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  • Eldercare Expanding

  • Serving Our Seniors  
    Memory Care  
    EXPERT ANSWERS: Elderly Care Q&A  
    Eldercare & Your Employees  
    What’s the FMLA?  
    EXPERT ANSWERS: Home Care Industry Q&A March MBJ - Home

     


    Serving Our Seniors

    Age may just be a number, but the numbers associated with our country’s aging population point to the increasing need for the eldercare industry. Here’s how the sector stacks up in the River Region.

    Central Alabama Aging Consortium (CAAC) is the Area Agency on Aging for Autauga, Elmore and Montgomery counties and was created in 1975 by the local government officials to provide Older Americans Act services to the 60-plus population. Later, those with disabilities were added under its umbrella. CAAC administers multiple state services, including the Elderly Nutrition Program, Aging Disability Resource Center, State Health Insurance Counseling Program, SenioRx Medication Assistance Program and more. The organization also contracts to provide legal services and recently received an Alzheimer’s Disease Project Initiative grant to provide services to individuals with dementia, including those with intellectual disabilities, and their caregivers. Learn more at centralalabamaaging.org.

    As the Baby Boomer generation ages (8,000 to 10,000 reach retirement age every day), the demand for eldercare services is on the rise across the country. According to Stephanie Vaught with the Alabama Department of Senior Services, data from the U.S. Census Bureau estimate that one in five Alabamians will be over the age of 65 by 2030, and by 2035, seniors will outnumber children younger than 18. Not only is our senior population growing, thanks to continual medical and wellness advancements, it will live longer too.

    But those extra golden years often include more complex and chronic healthcare issues. In the state and right here in the River Region, the increasing needs of older adults means the local eldercare industry is also increasing in size, scope and importance, as Susan Segrest, Executive Director of the Central Alabama Aging Consortium, explained. “The demand is growing,” she said. “Often, children have moved out of the state, and the elderly are left with no close family members to assist them.”

    Currently, there are 14 skilled nursing facilities, 15 assisted living facilities and eight specialty care assisted living facilities in the River Region. Segrest also noted the options for home care services, which is proving a popular choice among today’s seniors, marking a shift in the industry. “The needs and expectations of the Baby Boomer generation differ from the older senior citizens,” she said. “In general, people want to remain in their homes, or at least in a community setting.” Her agency has expertise and resources to help people do just that.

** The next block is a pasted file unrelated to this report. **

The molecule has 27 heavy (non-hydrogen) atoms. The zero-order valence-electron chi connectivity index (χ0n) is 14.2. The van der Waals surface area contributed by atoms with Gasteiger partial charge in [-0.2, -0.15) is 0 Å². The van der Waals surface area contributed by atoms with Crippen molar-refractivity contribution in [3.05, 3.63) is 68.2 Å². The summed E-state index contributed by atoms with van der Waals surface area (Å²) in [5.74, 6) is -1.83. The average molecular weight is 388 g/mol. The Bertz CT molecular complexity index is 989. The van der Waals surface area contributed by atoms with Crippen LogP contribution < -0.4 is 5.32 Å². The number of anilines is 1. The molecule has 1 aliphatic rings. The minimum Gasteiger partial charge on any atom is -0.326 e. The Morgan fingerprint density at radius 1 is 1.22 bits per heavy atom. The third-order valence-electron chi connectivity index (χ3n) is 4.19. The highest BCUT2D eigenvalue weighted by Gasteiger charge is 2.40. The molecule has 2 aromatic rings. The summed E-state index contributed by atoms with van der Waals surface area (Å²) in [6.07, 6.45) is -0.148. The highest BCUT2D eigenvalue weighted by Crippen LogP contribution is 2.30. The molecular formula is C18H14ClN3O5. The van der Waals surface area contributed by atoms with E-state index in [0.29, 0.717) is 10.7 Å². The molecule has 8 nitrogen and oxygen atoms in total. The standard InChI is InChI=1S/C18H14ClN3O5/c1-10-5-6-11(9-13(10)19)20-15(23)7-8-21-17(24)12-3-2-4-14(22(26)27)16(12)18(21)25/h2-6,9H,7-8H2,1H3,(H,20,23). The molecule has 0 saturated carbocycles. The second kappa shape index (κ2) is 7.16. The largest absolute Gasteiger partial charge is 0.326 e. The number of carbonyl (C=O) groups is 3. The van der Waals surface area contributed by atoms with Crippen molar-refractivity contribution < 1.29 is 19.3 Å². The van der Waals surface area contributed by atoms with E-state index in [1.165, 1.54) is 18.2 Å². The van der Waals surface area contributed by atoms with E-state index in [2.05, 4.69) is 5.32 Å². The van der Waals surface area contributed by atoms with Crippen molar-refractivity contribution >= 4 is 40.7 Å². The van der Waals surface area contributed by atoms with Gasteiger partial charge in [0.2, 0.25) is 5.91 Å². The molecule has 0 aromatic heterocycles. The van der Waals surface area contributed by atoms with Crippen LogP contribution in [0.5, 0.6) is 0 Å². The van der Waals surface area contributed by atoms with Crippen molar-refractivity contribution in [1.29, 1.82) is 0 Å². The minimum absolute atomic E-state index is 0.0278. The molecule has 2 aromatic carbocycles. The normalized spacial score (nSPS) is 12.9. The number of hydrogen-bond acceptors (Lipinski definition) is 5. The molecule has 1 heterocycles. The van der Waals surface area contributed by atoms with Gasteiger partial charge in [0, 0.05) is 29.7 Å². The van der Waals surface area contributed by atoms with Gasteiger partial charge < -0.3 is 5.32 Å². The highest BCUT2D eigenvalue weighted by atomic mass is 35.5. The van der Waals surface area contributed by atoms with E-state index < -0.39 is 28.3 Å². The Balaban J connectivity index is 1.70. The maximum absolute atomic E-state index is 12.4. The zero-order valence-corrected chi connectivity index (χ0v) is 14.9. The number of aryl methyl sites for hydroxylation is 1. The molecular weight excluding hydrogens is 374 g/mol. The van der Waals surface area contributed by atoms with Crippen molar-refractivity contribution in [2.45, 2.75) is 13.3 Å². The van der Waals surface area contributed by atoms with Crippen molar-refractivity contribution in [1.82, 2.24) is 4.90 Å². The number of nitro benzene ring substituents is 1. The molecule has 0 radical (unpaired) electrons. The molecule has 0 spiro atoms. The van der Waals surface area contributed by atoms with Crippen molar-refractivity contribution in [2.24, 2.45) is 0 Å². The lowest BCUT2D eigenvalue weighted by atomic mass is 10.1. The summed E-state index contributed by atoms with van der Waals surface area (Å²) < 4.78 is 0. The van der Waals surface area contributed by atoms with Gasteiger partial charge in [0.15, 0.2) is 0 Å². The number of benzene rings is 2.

Segrest also noted a few gaps in meeting the needs of seniors with limited financial resources. “Affordable housing can be a challenge,” she said. “Also, sometimes, the homes of the elderly are older homes in need of repair, and the cost of the needed repairs is cost-prohibitive for the senior citizen.”

    As the eldercare industry faces these changes as well as challenges like workforce shortages, the multi faced services it provides remain a necessity. We asked two local industry experts to shed some light on where the industry is and where it’s headed.

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    Memory Care

    At what point would you advise those caring for a senior loved one to look into the services of a memory care facility?
    As we are all unique in our own way, and as there are no two cases of dementia that are alike, the determining factor of when to transition into memory care assisted living varies. For some individuals, it is the inability to manage the day-to-day care of their loved one who is struggling with memory loss concerns such as wandering or how to perform simple tasks; for some, it is the inability to manage the activities of daily living such as bathing, toileting, dressing and grooming; for others, it is the financial strain of not being able to afford in-home care. Our community supports both the resident in need of assisted memory care and the family. - Ginger Fletcher, Executive Director, Haven Memory Care

    LOCAL RESOURCE: Haven Memory Care on Halcyon has a full-time nursing staff and offers 24/7 access to nursing care. Every staff member is trained in dementia care best practices, using tools developed by the Alzheimer’s Association, the National Council of Certified Dementia Practitioners and other professional organizations.

    Good to Know: “I think one of the biggest issues we run into is the general understanding of what home care does versus home health and hospice care. Many times, people think we are all the same thing, but we all have service offerings that complement each other but seldom overlap. Home health is ordered by a physician and is skilled nursing care, usually comprised of a certain number of visits from a nurse, physical therapist, occupational therapist or speech therapist. Hospice is also ordered by a physician and provides comfort care to a patient with advanced illness. Home care provides home health and personal care aids to assist with activities of daily living. They assist clients with personal tasks such as bathing or dressing, and they perform housekeeping, such as laundry, washing dishes and vacuuming. They also arrange for or provide transportation to doctor appointments, prepare meals to meet a client’s dietary specifications and keep clients engaged in their social networks.” – Scott Slocum, SYNERGY HomeCare

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    EXPERT ANSWERS: Elderly Care Q&A

    How has the eldercare industry changed in the last few decades? New categories of healthcare communities have developed, including assisted living and memory care communities. The public has become more educated on the different kinds and levels of care for seniors. Also, the number of assisted living and memory care communities has expanded and continues to expand. There are new developments continuing to grow throughout Alabama.